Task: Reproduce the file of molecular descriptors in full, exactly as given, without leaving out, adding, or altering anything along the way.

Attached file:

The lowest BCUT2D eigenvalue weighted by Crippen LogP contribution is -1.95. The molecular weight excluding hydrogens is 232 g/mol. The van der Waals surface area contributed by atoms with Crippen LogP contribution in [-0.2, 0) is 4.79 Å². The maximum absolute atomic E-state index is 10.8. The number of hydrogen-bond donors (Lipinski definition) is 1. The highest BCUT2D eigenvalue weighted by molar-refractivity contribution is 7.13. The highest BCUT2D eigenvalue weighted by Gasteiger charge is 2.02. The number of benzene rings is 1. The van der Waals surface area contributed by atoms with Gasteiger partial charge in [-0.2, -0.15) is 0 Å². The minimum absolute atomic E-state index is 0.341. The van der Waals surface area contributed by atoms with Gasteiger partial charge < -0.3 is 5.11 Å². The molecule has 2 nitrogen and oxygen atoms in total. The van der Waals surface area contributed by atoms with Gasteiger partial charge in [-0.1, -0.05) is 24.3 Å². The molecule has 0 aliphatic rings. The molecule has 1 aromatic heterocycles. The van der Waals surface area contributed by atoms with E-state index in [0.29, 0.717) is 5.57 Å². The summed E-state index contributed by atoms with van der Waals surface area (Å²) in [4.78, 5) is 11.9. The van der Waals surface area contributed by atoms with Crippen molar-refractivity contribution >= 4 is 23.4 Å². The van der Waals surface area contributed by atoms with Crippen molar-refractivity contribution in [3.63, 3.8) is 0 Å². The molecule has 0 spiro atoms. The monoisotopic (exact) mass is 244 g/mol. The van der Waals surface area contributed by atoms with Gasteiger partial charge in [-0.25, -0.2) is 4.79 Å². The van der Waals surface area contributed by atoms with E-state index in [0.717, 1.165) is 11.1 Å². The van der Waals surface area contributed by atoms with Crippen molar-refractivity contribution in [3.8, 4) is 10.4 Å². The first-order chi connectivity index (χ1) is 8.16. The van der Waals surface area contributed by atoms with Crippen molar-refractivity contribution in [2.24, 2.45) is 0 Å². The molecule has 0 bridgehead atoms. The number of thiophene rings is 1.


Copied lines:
The lowest BCUT2D eigenvalue weighted by Crippen LogP contribution is -1.95. The molecular weight excluding hydrogens is 232 g/mol. The van der Waals surface area contributed by atoms with Crippen LogP contribution in [-0.2, 0) is 4.79 Å². The maximum absolute atomic E-state index is 10.8. The number of hydrogen-bond donors (Lipinski definition) is 1. The highest BCUT2D eigenvalue weighted by molar-refractivity contribution is 7.13. The highest BCUT2D eigenvalue weighted by Gasteiger charge is 2.02. The number of benzene rings is 1. The van der Waals surface area contributed by atoms with Gasteiger partial charge in [-0.2, -0.15) is 0 Å². The minimum absolute atomic E-state index is 0.341. The van der Waals surface area contributed by atoms with Gasteiger partial charge < -0.3 is 5.11 Å². The molecule has 2 nitrogen and oxygen atoms in total. The van der Waals surface area contributed by atoms with Gasteiger partial charge in [-0.1, -0.05) is 24.3 Å². The molecule has 0 aliphatic rings. The molecule has 1 aromatic heterocycles. The van der Waals surface area contributed by atoms with E-state index in [0.29, 0.717) is 5.57 Å². The summed E-state index contributed by atoms with van der Waals surface area (Å²) in [4.78, 5) is 11.9. The van der Waals surface area contributed by atoms with Crippen molar-refractivity contribution >= 4 is 23.4 Å². The van der Waals surface area contributed by atoms with Crippen molar-refractivity contribution in [3.63, 3.8) is 0 Å². The molecule has 0 spiro atoms. The monoisotopic (exact) mass is 244 g/mol. The van der Waals surface area contributed by atoms with Gasteiger partial charge in [-0.25, -0.2) is 4.79 Å². The van der Waals surface area contributed by atoms with E-state index in [0.717, 1.165) is 11.1 Å². The van der Waals surface area contributed by atoms with Crippen molar-refractivity contribution in [3.8, 4) is 10.4 Å². The first-order chi connectivity index (χ1) is 8.16. The van der Waals surface area contributed by atoms with Crippen molar-refractivity contribution in [2.24, 2.45) is 0 Å². The molecule has 0 bridgehead atoms. The number of thiophene rings is 1.